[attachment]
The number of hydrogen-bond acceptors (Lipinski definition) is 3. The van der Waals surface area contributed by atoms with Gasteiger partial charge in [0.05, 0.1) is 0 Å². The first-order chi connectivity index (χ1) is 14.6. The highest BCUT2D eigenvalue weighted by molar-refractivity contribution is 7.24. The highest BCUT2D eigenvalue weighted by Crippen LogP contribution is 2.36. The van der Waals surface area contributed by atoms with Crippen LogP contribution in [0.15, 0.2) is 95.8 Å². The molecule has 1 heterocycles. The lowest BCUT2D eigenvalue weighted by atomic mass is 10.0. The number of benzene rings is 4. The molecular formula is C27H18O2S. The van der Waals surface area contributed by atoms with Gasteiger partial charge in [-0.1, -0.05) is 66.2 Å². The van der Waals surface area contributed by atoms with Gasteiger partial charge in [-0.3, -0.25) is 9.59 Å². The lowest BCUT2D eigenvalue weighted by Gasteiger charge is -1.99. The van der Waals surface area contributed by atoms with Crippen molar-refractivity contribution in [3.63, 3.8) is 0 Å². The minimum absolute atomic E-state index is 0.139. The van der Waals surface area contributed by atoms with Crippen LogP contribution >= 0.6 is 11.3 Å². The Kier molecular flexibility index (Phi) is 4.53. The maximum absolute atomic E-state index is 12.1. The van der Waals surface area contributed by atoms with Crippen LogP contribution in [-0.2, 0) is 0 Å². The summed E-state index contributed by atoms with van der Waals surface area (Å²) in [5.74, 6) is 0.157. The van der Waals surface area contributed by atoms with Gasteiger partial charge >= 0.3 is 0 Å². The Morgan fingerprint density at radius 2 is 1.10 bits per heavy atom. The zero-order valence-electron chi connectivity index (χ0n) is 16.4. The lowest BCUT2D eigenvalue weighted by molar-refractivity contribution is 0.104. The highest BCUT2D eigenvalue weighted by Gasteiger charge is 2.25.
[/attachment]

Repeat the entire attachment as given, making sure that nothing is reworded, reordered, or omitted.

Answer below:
The number of hydrogen-bond acceptors (Lipinski definition) is 3. The van der Waals surface area contributed by atoms with Gasteiger partial charge in [0.05, 0.1) is 0 Å². The first-order chi connectivity index (χ1) is 14.6. The highest BCUT2D eigenvalue weighted by molar-refractivity contribution is 7.24. The highest BCUT2D eigenvalue weighted by Crippen LogP contribution is 2.36. The van der Waals surface area contributed by atoms with Crippen LogP contribution in [0.15, 0.2) is 95.8 Å². The molecule has 1 heterocycles. The lowest BCUT2D eigenvalue weighted by atomic mass is 10.0. The number of benzene rings is 4. The molecular formula is C27H18O2S. The van der Waals surface area contributed by atoms with Gasteiger partial charge in [-0.1, -0.05) is 66.2 Å². The van der Waals surface area contributed by atoms with Gasteiger partial charge in [-0.3, -0.25) is 9.59 Å². The lowest BCUT2D eigenvalue weighted by Gasteiger charge is -1.99. The van der Waals surface area contributed by atoms with Crippen molar-refractivity contribution in [3.63, 3.8) is 0 Å². The minimum absolute atomic E-state index is 0.139. The van der Waals surface area contributed by atoms with Crippen LogP contribution >= 0.6 is 11.3 Å². The Kier molecular flexibility index (Phi) is 4.53. The maximum absolute atomic E-state index is 12.1. The van der Waals surface area contributed by atoms with Crippen LogP contribution in [-0.2, 0) is 0 Å². The summed E-state index contributed by atoms with van der Waals surface area (Å²) in [5.74, 6) is 0.157. The van der Waals surface area contributed by atoms with Gasteiger partial charge >= 0.3 is 0 Å². The Morgan fingerprint density at radius 2 is 1.10 bits per heavy atom. The zero-order valence-electron chi connectivity index (χ0n) is 16.4. The lowest BCUT2D eigenvalue weighted by molar-refractivity contribution is 0.104. The highest BCUT2D eigenvalue weighted by Gasteiger charge is 2.25.